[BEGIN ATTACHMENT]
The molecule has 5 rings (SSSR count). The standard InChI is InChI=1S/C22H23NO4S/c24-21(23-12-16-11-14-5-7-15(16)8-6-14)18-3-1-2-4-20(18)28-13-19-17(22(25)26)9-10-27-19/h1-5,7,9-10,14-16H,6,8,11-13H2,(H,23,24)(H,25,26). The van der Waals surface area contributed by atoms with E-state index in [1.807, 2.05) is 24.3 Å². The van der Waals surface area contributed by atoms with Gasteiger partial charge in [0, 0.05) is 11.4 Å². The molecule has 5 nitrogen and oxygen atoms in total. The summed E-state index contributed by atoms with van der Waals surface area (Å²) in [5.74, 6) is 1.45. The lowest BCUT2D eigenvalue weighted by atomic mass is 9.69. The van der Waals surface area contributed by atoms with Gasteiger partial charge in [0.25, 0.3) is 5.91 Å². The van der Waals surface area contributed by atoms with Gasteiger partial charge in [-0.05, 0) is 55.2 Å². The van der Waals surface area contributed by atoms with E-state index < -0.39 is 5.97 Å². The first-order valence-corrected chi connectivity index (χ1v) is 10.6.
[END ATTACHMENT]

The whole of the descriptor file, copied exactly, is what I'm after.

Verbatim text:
The molecule has 5 rings (SSSR count). The standard InChI is InChI=1S/C22H23NO4S/c24-21(23-12-16-11-14-5-7-15(16)8-6-14)18-3-1-2-4-20(18)28-13-19-17(22(25)26)9-10-27-19/h1-5,7,9-10,14-16H,6,8,11-13H2,(H,23,24)(H,25,26). The van der Waals surface area contributed by atoms with E-state index in [1.807, 2.05) is 24.3 Å². The van der Waals surface area contributed by atoms with Gasteiger partial charge in [0, 0.05) is 11.4 Å². The molecule has 5 nitrogen and oxygen atoms in total. The summed E-state index contributed by atoms with van der Waals surface area (Å²) in [5.74, 6) is 1.45. The lowest BCUT2D eigenvalue weighted by atomic mass is 9.69. The van der Waals surface area contributed by atoms with Gasteiger partial charge in [0.25, 0.3) is 5.91 Å². The van der Waals surface area contributed by atoms with Gasteiger partial charge in [-0.05, 0) is 55.2 Å². The van der Waals surface area contributed by atoms with E-state index < -0.39 is 5.97 Å². The first-order valence-corrected chi connectivity index (χ1v) is 10.6.